Lessons From the Market: Libertarians

I will often describe my politics as libertarian, but that’s just to avoid having to talk about it with people who can’t think beyond the Left-Right paradigm. For the most part, I hate libertarians. The good ones are mostly nuts. The bad one, which are most of them, suffer from the same defect as Progressives. They just refuse to accept the human condition and instead imagine a world in which humans act in ways no one has ever witnessed.

Libertarians, like liberals, tend to confine their thinking to the hot house where conditions are optimal. Unlike liberals who get to experiment on real people, libertarians have to confine themselves to thought experiments. That probably explains the obsession with legalizing weed. If you spend all of your time imagining a utopian society, drugs are a good way to break up the monotony, or at least get you pas the reality of the present.

Any political philosophy that does not start with the understanding that some portion of society is irrational, no matter how you define rational, is not getting very far. Well, it’s not going to work if you try to implement it. That’s why utopian schemes always end in a blood bath. It sounds good on paper, but the people never cooperate, so the solution is to get better people, which means getting rid of the bad people.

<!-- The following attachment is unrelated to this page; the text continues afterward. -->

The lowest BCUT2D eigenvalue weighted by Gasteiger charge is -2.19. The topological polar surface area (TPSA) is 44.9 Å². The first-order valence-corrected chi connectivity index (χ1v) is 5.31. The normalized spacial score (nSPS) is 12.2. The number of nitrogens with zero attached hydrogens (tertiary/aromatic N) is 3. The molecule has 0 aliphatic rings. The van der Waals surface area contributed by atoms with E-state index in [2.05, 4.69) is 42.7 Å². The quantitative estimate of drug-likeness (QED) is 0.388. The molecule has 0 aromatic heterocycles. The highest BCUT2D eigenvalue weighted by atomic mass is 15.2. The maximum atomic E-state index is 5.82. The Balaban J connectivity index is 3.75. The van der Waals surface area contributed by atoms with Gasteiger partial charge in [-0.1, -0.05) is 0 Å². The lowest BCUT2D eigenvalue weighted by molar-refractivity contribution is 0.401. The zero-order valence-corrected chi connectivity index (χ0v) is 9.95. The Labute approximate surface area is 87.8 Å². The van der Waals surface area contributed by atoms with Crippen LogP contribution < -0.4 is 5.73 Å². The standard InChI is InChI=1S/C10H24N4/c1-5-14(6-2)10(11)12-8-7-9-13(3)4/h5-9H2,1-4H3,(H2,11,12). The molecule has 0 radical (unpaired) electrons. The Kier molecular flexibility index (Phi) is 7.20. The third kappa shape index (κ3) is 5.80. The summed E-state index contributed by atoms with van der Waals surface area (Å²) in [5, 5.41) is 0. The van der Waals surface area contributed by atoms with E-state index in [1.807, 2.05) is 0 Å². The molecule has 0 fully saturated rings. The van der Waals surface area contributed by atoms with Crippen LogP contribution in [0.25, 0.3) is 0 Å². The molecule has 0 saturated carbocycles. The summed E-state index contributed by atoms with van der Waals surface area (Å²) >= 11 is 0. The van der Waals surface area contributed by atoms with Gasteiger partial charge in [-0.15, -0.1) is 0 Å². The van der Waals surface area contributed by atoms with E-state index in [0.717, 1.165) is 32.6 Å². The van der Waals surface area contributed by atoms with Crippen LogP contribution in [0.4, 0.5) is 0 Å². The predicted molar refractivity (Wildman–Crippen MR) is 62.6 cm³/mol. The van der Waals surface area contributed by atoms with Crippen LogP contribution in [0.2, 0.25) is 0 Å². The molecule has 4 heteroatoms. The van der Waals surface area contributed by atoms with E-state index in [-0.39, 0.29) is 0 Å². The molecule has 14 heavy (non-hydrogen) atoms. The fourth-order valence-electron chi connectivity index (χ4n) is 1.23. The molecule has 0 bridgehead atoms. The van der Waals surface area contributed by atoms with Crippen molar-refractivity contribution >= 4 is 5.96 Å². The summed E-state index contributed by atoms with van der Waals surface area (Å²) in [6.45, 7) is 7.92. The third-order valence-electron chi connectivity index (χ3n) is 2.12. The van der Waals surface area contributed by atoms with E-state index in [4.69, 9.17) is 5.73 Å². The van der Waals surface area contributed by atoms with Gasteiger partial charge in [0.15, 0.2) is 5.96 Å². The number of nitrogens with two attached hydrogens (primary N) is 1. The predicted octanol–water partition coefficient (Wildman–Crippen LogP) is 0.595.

This is obvious when you go to the grocery store. My habit is to go on Sunday morning to pick up my provisions for the week. At 8:00 AM on Sunday the crowd is tiny and it is a quick in and out for me. Today I was a little late, showing up at 9:00 AM. We were expecting a snow storm. It is Christmastime. The parking lot was 80% full and the store was packed with people. Specifically it was packed with mothers toting children.

There were old people staggering around for no earthly reason. Then there were the families, who decide a trip to the store is a good time to share their family experience with the world. What should have been a 30 minute trip to the store took over an hour. It would have been longer, but I did not need anything from the deli so I avoided that line. I also got a little lucky when I hit the register lanes. A fresh one opened as I arrived.